Postsecondary Learning

Federal Audit Says WGU Lacks Faculty Interaction, Recommending It Return $700 Million in Financial Aid

By Jeffrey R. Young     Sep 22, 2017

Federal Audit Says WGU Lacks Faculty Interaction, Recommending It Return $700 Million in Financial Aid

Western Governors University has long touted its unusual model of online teaching, which breaks up the traditional faculty role into pieces handled by different people, and grants degrees after students prove they’ve mastered competencies. But a scathing audit report released by the U.S. Department of Education’s Office of Inspector General on Thursday found that there isn’t enough interaction between instructors and students to qualify for federal financial-aid programs, and recommends that the university be forced to return more than $712-million to the federal government.

In many ways the audit was a review of the competency-based education model, or CBE, which hundreds of traditional colleges have experimented with and which has been hailed as a way to broaden access to higher education. Higher education officials have been aware that the audit was happening since at least early 2016, and some were reportedly waiting to see the ruling before starting CBE efforts of their own.

The title of the 93-page report left no doubt of the inspector general’s conclusion: “Western Governors University Was Not Eligible to Participate in the Title IV Programs.

The report found that WGU’s offerings fit the definition of correspondence courses rather than online courses. A key reason was that it found that “the school’s faculty model did not ensure all courses were designed to offer regular and substantive interaction.”

There’s no doubt that the faculty model at WGU is unusual. As the university’s website explains, the work that one professor would do at a typical institution is split among four different types of people: “program mentors,” “course faculty,” “program faculty,” and “evaluators.” That means that it was one person’s job to answer questions about course material, and a different person’s job to actually grade assignments.

The inspector general said that this system did not add up to enough regular and substantive interaction to satisfy federal requirements.

Scott Pulsipher, president of Western Governors University, said in an interview Thursday that “we believe the OIG’s opinion is wrong.”

“All the roles of the faculty are still there, especially from the student’s perspective,” he said of its teaching model. “They’re taking it upon themselves to say which of our faculty is faculty. It’s beyond the purview of the IG to do so. That is left to the accreditor by law, and the accreditor just reaffirmed that accreditation earlier this year.”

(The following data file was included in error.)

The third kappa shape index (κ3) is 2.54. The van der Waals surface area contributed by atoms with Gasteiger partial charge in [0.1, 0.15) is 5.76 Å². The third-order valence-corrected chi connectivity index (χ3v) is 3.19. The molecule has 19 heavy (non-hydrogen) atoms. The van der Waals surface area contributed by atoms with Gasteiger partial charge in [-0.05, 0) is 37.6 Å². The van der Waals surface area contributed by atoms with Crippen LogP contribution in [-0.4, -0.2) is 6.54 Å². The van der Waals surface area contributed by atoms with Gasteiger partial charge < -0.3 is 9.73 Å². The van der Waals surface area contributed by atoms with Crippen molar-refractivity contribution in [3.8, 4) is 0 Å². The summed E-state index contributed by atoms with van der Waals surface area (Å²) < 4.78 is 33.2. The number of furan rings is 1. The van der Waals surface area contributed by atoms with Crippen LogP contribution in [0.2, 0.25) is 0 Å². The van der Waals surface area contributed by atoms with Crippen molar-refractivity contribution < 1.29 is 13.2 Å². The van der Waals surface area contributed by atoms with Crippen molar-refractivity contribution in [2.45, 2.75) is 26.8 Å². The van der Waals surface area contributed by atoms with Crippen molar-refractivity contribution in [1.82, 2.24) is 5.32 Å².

In documents it supplied to the inspector general during the process, WGU officials argued that their programs led to proven outcomes for students. The university has 85,000 students and more than 90,000 graduates.

At one point in its report, the inspector general said that determining whether WGU's education was good or not was not within its mandate. “We did not assess whether the school’s model was improving educational quality or expanding access to higher education,” it said. “Western Governors University did not provide any evidence to demonstrate that the courses that we determined met the regulatory definition of correspondence courses were distance education courses.”

That part of the report particularly frustrated some higher-education leaders, including Russ Poulin, director of policy and analysis for WCET, a nonprofit promoting e-learning programs. “It’s just flabbergasting,” he said. “How was WGU supposed to know exactly what criteria to use” in determining what constituted “regular and substantive interaction”? He said the Education Department has “not ever done a really good job of informing institutions of what standards they’re exactly going to be held to.”

What Now?

The inspector general does not have enforcement power, so its findings amount to recommendations to the U.S. Education Department.

Paul LeBlanc, president of Southern New Hampshire University (which runs competency-based programs of its own), who served as a senior adviser to the under secretary of education, Ted Mitchell, during the Obama Administration, said he does not expect the Trump Administration to follow the recommendations. “I would have been surprised if the previous administration would have accepted them,” he said. “I would be shocked if WGU has to give money” back, he added.

“The good thing that could come out of this finding is that it may force a legislative change earlier than it would have otherwise,” said LeBlanc. “WGU has powerful friends on the Hill.”

The university was created by the governors of 19 Western states, most of them Republicans.

Even if WGU prevails, the report gives new life to questions about whether online programs, especially competency-based ones, are effective.

“Unfortunately what’s going to happen, the way this is playing out, is this will put doubt in the minds of students who might be interested in CBE, so it’s going to hurt the enrollments in those programs,” says Poulin.

Postsecondary Learning